Once the search for survivors ends and the last of the fires has been put out, the roads must be cleared so that utilities and FEMA (if the area is declared a disaster by the federal government) can get in to do their work.  After that, the first step in the process, sorting, begins.  Because landfills have limited space and it costs money to deposit debris in them, government agencies recommended sorting out whatever can be recycled.  Homeowners will return to their property and take what still remains that is useable, and after that what’s left is sorted and carted or carted and sorted in trucks and roll-off dumpsters, depending on how easily it can be differentiated.  The different categories of waste are:

  • Construction/demolition debris - this includes wood, drywall, bricks, tiles siding, and roofing shingles; all the materials that go into building
  • Household hazardous waste - these materials are the ones we are familiar with, poisonous and flammable materials that cannot normally be thrown away in the garbage bin including: paints, turpentine, herbicides and pesticides, other poisons, bleaches and cleaning agents, automobile oils and fluids, and batteries.  
  • Non-household hazardous waste - this would be toxic materials such as industrial wastes or unidentifiable site wastes
  • Animal carcasses
  • Trees and brush

Each of these must be treated differently according to their chemistry and disposability, so they require sorting before the they can be finally disposed of.  The options here, depending on material, are recycling, burying (of carcasses), rendering, outdoor burning, incinerating, landfilling, collecting for appropriate disposal (hazardous wastes), and using for fuel (roof shingles).  It’s a very long process to sort through mounds of mixed debris and determine what is still useful and what isn’t and then separate them out.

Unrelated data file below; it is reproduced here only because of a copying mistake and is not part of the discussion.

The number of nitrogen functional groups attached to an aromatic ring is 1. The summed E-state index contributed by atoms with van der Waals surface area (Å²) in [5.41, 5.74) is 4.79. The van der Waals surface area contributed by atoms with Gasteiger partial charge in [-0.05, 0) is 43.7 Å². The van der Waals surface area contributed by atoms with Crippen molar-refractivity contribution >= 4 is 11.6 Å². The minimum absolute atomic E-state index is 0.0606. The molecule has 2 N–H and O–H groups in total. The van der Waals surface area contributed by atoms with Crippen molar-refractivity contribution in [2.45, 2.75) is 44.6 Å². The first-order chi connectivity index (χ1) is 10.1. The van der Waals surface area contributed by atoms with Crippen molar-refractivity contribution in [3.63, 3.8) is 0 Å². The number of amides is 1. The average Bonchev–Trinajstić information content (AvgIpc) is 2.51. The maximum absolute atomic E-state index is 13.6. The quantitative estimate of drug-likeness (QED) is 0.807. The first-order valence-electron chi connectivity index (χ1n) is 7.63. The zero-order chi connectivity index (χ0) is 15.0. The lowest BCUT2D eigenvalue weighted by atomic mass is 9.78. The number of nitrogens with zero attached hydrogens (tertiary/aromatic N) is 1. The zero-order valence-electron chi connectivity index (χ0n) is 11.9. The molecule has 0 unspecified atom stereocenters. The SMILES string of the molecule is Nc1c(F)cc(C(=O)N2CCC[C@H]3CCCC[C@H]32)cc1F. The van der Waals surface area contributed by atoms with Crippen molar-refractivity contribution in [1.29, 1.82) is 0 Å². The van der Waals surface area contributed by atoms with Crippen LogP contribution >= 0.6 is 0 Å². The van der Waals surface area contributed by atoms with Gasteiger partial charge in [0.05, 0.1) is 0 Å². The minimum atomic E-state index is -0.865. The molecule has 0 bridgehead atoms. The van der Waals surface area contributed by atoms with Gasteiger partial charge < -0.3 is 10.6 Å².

Ultimately, much of the above will be landfilled, and so government agencies must determine which landfills can and will accept the onslaught of waste.  Landfills then dispose of the debris according their protocols, either grinding up, burning, or burying it.  Hazardous waste requires special disposal considerations and goes to different facilities.  

When all of the debris has been hauled, sorted, and disposed of, only then can the rebuilding - of a home, a business, a community - begin again.

Monday, October 21, 2013

Is Dumpster Diving Illegal?

It is true that many perfectly good things get thrown away in today’s society - clothes, furniture, decorations, food, useful supplies - too much of it get tossed by businesses and people who have no need for it any more and often no idea of where it might be recycled, re-purposed, or reused.